Written answers

Wednesday, 24 February 2021

Department of Enterprise, Trade and Employment

Intellectual Property

Photo of Joan CollinsJoan Collins (Dublin South Central, Independents 4 Change)
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27. To ask the Minister for Enterprise, Trade and Employment if Ireland will put pressure on the EU to support the intellectual property waiver proposal from India and South Africa at the WTO meeting on 23 February 2021 (details supplied). [9913/21]

Photo of Leo VaradkarLeo Varadkar (Dublin West, Fine Gael)
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Since October 2020, India and South Africa have presented a proposal to the World Trade Organisation (WTO) to allow all countries to choose to neither grant nor enforce any patents and other intellectual property rights related to COVID-19 drugs, vaccines and diagnostics for the duration of the pandemic. The proposers argue that this would allow countries to scale up the manufacture of such products.

International Trade is a competence of the EU under the Treaties and in exercising that competence, the European Commission engages fully with the Member States through a variety of Committees and Working Parties/Groups, including on Intellectual Property.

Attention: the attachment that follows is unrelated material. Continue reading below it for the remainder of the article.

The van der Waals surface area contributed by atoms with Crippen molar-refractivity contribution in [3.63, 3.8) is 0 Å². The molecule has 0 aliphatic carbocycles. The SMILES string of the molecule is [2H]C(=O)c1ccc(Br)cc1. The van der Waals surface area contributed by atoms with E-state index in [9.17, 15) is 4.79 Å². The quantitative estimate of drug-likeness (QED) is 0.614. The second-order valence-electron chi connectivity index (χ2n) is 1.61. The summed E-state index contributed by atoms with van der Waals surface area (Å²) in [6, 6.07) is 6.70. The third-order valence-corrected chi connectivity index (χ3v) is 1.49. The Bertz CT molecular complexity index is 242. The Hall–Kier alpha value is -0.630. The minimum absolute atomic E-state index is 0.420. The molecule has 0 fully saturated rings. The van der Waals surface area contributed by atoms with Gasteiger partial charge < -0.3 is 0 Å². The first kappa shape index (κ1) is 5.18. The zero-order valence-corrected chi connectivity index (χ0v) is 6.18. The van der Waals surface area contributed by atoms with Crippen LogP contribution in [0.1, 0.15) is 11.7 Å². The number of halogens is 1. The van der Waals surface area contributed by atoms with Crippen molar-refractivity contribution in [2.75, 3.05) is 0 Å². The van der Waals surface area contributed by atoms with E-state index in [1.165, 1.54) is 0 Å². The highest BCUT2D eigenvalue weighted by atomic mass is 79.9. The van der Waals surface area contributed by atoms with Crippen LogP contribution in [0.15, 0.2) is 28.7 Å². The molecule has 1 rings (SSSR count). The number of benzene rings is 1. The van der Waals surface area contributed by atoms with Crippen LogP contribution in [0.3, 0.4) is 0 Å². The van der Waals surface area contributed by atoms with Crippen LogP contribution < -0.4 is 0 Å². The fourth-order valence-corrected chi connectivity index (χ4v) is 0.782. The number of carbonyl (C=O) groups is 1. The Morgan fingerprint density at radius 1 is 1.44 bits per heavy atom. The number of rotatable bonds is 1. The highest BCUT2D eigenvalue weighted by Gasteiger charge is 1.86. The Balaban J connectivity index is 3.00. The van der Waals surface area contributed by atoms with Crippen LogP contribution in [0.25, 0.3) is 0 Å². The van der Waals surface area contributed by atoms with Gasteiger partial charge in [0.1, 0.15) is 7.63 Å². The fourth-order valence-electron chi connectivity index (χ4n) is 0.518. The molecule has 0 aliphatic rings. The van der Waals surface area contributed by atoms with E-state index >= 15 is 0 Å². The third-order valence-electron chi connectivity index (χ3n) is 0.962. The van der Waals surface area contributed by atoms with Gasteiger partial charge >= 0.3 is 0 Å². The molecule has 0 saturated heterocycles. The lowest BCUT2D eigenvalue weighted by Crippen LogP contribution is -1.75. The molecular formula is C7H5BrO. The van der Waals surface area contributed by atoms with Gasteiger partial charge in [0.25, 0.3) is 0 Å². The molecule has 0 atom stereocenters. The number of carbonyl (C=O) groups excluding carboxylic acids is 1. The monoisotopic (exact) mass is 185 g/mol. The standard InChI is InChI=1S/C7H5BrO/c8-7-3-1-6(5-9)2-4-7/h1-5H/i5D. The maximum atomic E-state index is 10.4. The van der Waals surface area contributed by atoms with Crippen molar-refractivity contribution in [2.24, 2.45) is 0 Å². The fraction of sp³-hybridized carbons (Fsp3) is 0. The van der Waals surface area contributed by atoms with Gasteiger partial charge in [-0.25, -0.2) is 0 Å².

The EU’s current position on the proposed waiver is that the WTO international agreement on Trade Related Aspects of Intellectual Property Rights (the TRIPS Agreement) allows countries the flexibility to respond to the concerns raised by India and South Africa. Specifically, the TRIPS agreement allows compulsory licensing which is when a government permits someone else to produce the patented product or process without the consent of the patent owner.

The EU considers that the COVAX Facility, the international initiative to ensure global access to COVID vaccines, is the mechanism that is best placed to ensure that high-income countries finance the vaccines and support the developing countries to secure their share of global supply.

Ireland has consistently championed collaborative responses to the pandemic, with a focus on ensuring that the needs of the poorest and most vulnerable are served by our collective effort. As a member of the global health community, Ireland continues to play an active role in ensuring fair and equitable access to vaccines for all. This includes supporting the World Health Organization (WHO), the Global Vaccine Alliance and the Global Fund, to develop, produce and equitably distribute effective technologies in the COVID-19 global response.


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